The terrible feeling I had on waking up and seeing the Italian voting results at the recent European elections was that my country was suddenly full of strangers. How could the majority of Italians reconfirm a government which has been the most inefficient in history, quarrelling on everything every single day and looking with total indifference to the looming problem of how to establish the next budget without clashing with the European Union or squeezing Italian citizens? Its irresponsible debate on the Italian finances has now led to a spread (difference of value) of 290 points with the Germans.

Realistic & Fair Immigration: A Policy to Unite Denmark

Immigration policy has divided the people of Denmark for many years. There are few other areas where the fronts are drawn so divisively and where arguments become attacks. Maybe this is understandable? Immigration policy plays an important part when it comes to defining the country we want to be. There are deeply held emotions at stake. And more and more people are experiencing for themselves what happens when integration fails.

Frontex Mandate Expanded

The European Union plans to deploy 10 000 armed border guards by 2027 to patrol its land and sea borders. The force will have the power to use armed force on the EU's external borders.

Bulgaria’s Press Navigates Harassment & Threats in Pursuit of Stories

Crammed in the small studio of TVN, a regional station in Ruse, north eastern Bulgaria, journalists share stories about their colleague, Viktoria Marinova. Barely six months ago, Marinova was raped and murdered not far from the station, while jogging on the banks of the Danube.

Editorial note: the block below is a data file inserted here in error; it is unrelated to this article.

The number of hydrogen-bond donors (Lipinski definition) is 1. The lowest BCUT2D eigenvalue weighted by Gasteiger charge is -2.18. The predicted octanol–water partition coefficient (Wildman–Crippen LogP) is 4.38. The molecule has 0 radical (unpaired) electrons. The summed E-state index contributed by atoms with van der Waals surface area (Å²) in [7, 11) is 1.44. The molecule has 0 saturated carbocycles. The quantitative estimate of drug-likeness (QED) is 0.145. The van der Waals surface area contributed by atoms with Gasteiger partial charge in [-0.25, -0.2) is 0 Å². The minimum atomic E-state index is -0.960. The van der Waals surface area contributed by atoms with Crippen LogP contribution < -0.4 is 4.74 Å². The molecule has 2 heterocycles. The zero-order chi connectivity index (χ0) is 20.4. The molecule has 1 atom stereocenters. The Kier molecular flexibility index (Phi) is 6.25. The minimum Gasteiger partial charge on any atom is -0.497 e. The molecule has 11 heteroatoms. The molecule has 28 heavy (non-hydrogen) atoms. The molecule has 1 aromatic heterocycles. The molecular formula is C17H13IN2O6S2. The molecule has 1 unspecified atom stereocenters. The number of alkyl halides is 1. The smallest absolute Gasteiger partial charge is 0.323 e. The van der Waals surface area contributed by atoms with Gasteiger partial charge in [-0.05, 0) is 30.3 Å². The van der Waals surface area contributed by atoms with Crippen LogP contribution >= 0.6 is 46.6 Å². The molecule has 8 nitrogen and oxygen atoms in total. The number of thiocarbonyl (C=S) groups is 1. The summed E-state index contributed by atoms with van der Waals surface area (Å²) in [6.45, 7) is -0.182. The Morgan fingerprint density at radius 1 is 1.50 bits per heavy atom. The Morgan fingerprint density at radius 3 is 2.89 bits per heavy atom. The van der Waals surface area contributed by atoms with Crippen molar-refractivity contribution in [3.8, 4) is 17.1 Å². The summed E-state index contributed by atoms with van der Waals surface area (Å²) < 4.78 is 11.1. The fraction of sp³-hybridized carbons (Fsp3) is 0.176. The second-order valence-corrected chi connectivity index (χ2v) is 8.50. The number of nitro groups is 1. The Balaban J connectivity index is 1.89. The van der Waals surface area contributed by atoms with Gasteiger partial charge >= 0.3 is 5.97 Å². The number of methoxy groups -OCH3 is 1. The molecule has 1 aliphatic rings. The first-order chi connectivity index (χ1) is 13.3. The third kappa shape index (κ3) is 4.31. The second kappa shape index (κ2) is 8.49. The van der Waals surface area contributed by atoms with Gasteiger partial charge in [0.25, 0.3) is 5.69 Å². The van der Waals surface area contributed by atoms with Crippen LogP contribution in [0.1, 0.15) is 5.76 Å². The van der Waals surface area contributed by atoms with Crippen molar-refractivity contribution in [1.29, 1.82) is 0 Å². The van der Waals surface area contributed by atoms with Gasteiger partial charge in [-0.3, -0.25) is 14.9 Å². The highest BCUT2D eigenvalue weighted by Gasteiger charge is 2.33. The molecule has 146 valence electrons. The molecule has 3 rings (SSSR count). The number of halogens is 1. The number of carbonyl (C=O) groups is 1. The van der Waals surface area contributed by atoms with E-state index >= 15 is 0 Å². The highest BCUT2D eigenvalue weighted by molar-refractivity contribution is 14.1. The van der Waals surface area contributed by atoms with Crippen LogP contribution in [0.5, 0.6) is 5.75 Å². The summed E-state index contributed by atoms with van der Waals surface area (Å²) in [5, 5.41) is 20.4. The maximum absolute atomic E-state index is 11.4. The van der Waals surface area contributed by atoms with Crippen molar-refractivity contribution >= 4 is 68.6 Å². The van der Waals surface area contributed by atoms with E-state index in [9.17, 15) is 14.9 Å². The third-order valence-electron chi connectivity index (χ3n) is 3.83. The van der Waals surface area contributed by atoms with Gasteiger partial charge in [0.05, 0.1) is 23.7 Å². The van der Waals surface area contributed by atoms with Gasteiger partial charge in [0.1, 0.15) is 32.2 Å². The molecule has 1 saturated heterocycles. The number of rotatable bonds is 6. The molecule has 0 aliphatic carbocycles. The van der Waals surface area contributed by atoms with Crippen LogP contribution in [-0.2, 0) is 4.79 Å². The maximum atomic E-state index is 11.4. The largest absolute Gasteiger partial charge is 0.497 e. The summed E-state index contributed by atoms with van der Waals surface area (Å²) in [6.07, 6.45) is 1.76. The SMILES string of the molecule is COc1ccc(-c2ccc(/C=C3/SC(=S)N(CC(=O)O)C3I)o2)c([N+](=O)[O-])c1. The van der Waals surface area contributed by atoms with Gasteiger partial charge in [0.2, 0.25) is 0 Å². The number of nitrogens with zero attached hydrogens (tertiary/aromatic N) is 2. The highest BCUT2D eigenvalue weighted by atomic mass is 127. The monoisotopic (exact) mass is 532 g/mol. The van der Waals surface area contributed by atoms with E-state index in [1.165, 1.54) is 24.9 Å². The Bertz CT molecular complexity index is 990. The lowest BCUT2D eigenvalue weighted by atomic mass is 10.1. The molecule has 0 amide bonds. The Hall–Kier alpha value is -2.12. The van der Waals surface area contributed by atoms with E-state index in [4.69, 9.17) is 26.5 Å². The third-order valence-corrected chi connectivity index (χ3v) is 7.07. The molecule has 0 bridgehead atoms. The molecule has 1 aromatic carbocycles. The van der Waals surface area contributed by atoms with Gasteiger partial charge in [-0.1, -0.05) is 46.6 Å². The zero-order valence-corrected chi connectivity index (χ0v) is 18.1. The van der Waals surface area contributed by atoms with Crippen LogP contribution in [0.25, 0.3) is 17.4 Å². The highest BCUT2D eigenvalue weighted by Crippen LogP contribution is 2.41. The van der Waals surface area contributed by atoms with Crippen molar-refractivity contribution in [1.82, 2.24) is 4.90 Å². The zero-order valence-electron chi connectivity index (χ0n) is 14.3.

Loss of Biodiversity Puts Current and Future Generations at Risk

An alarming report about the massive loss of biodiversity around the world warns that future generations will be at risk if urgent action isn’t taken to protect the more than one million species of plants and animals threatened with extinction.

The Burning of Notre Dame and the Spirit of Place

The catastrophic fire in Notre Dame produced a massive emotional reaction. In a Paris famous for its secularism tearful people knelt on the pavement, sang the Ave Maria and prayed to God to save their cathedral. Several stated that it was not only a church burning, but the soul of Paris passing away. What did they mean to say?

LGBTQI Rights in the Balkans: A Perpetual Struggle

Romanian Adrian Coman and his American-born partner Clai Hamilton had two major reasons to celebrate when they tied the knot last June.

Shining a Spotlight on the Strengths & Challenges of Civil Society in the Balkans

It is an incredible privilege to welcome you all to the ‘International Civil Society Week’. I am going to remind us of the reasons that make it so important for us to be here in Belgrade this week.